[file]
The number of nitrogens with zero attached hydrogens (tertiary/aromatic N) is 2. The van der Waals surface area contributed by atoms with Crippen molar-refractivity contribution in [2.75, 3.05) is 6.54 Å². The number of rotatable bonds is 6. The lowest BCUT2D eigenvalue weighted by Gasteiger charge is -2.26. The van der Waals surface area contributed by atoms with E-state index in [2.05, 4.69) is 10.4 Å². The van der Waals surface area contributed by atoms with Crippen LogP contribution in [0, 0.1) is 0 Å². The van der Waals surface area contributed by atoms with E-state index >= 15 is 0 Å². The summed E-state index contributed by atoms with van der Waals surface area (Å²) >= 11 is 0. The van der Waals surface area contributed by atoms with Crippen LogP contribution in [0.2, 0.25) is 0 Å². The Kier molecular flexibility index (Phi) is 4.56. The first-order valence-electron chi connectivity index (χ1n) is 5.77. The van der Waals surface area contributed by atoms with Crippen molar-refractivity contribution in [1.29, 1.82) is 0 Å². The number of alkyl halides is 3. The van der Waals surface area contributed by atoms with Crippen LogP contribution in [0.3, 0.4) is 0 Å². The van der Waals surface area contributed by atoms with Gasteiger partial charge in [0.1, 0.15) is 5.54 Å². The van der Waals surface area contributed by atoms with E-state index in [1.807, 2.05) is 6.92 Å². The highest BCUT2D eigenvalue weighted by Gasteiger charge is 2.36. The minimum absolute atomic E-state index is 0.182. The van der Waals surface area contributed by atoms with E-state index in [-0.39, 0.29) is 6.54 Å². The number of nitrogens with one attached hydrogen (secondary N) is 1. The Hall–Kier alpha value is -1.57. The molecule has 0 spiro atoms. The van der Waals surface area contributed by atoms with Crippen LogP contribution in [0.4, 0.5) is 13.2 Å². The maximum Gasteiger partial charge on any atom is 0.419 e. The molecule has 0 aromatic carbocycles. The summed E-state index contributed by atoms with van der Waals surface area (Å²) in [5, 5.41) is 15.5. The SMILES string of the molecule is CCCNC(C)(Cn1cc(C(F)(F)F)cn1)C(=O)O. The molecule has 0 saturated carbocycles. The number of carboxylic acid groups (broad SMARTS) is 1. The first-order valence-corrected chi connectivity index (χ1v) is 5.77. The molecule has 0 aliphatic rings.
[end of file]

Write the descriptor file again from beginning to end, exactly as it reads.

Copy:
The number of nitrogens with zero attached hydrogens (tertiary/aromatic N) is 2. The van der Waals surface area contributed by atoms with Crippen molar-refractivity contribution in [2.75, 3.05) is 6.54 Å². The number of rotatable bonds is 6. The lowest BCUT2D eigenvalue weighted by Gasteiger charge is -2.26. The van der Waals surface area contributed by atoms with E-state index in [2.05, 4.69) is 10.4 Å². The van der Waals surface area contributed by atoms with Crippen LogP contribution in [0, 0.1) is 0 Å². The van der Waals surface area contributed by atoms with E-state index >= 15 is 0 Å². The summed E-state index contributed by atoms with van der Waals surface area (Å²) >= 11 is 0. The van der Waals surface area contributed by atoms with Crippen LogP contribution in [0.2, 0.25) is 0 Å². The Kier molecular flexibility index (Phi) is 4.56. The first-order valence-electron chi connectivity index (χ1n) is 5.77. The van der Waals surface area contributed by atoms with Crippen molar-refractivity contribution in [1.29, 1.82) is 0 Å². The number of alkyl halides is 3. The van der Waals surface area contributed by atoms with Crippen LogP contribution in [0.3, 0.4) is 0 Å². The van der Waals surface area contributed by atoms with Gasteiger partial charge in [0.1, 0.15) is 5.54 Å². The van der Waals surface area contributed by atoms with E-state index in [1.807, 2.05) is 6.92 Å². The highest BCUT2D eigenvalue weighted by Gasteiger charge is 2.36. The minimum absolute atomic E-state index is 0.182. The van der Waals surface area contributed by atoms with E-state index in [-0.39, 0.29) is 6.54 Å². The number of nitrogens with one attached hydrogen (secondary N) is 1. The Hall–Kier alpha value is -1.57. The molecule has 0 spiro atoms. The van der Waals surface area contributed by atoms with Crippen LogP contribution in [0.4, 0.5) is 13.2 Å². The maximum Gasteiger partial charge on any atom is 0.419 e. The molecule has 0 aromatic carbocycles. The summed E-state index contributed by atoms with van der Waals surface area (Å²) in [5, 5.41) is 15.5. The SMILES string of the molecule is CCCNC(C)(Cn1cc(C(F)(F)F)cn1)C(=O)O. The molecule has 0 saturated carbocycles. The number of carboxylic acid groups (broad SMARTS) is 1. The first-order valence-corrected chi connectivity index (χ1v) is 5.77. The molecule has 0 aliphatic rings.